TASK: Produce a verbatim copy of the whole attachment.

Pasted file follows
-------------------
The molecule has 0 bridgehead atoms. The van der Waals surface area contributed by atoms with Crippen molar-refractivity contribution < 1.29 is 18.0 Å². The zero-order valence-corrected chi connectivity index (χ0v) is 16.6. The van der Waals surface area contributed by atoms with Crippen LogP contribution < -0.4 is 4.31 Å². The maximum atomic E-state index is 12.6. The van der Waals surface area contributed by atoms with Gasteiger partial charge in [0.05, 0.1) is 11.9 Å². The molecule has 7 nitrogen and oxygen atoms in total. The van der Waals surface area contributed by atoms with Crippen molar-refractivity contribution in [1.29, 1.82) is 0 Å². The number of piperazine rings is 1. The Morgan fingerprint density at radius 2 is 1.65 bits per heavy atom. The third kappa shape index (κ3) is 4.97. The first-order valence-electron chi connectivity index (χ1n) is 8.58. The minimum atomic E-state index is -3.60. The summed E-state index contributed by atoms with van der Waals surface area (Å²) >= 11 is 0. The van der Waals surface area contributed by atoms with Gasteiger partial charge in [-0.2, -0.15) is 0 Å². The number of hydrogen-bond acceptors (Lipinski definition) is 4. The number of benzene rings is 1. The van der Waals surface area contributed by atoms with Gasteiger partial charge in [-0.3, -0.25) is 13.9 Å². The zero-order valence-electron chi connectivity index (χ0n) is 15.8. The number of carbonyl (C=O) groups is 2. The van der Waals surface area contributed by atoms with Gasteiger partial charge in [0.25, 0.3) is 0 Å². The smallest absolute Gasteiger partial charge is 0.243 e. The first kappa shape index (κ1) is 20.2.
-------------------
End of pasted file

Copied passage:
The molecule has 0 bridgehead atoms. The van der Waals surface area contributed by atoms with Crippen molar-refractivity contribution < 1.29 is 18.0 Å². The zero-order valence-corrected chi connectivity index (χ0v) is 16.6. The van der Waals surface area contributed by atoms with Crippen LogP contribution < -0.4 is 4.31 Å². The maximum atomic E-state index is 12.6. The van der Waals surface area contributed by atoms with Gasteiger partial charge in [0.05, 0.1) is 11.9 Å². The molecule has 7 nitrogen and oxygen atoms in total. The van der Waals surface area contributed by atoms with Crippen molar-refractivity contribution in [1.29, 1.82) is 0 Å². The number of piperazine rings is 1. The Morgan fingerprint density at radius 2 is 1.65 bits per heavy atom. The third kappa shape index (κ3) is 4.97. The first-order valence-electron chi connectivity index (χ1n) is 8.58. The minimum atomic E-state index is -3.60. The summed E-state index contributed by atoms with van der Waals surface area (Å²) >= 11 is 0. The van der Waals surface area contributed by atoms with Gasteiger partial charge in [-0.2, -0.15) is 0 Å². The number of hydrogen-bond acceptors (Lipinski definition) is 4. The number of benzene rings is 1. The van der Waals surface area contributed by atoms with Gasteiger partial charge in [-0.3, -0.25) is 13.9 Å². The zero-order valence-electron chi connectivity index (χ0n) is 15.8. The number of carbonyl (C=O) groups is 2. The van der Waals surface area contributed by atoms with Gasteiger partial charge in [0.25, 0.3) is 0 Å². The smallest absolute Gasteiger partial charge is 0.243 e. The first kappa shape index (κ1) is 20.2.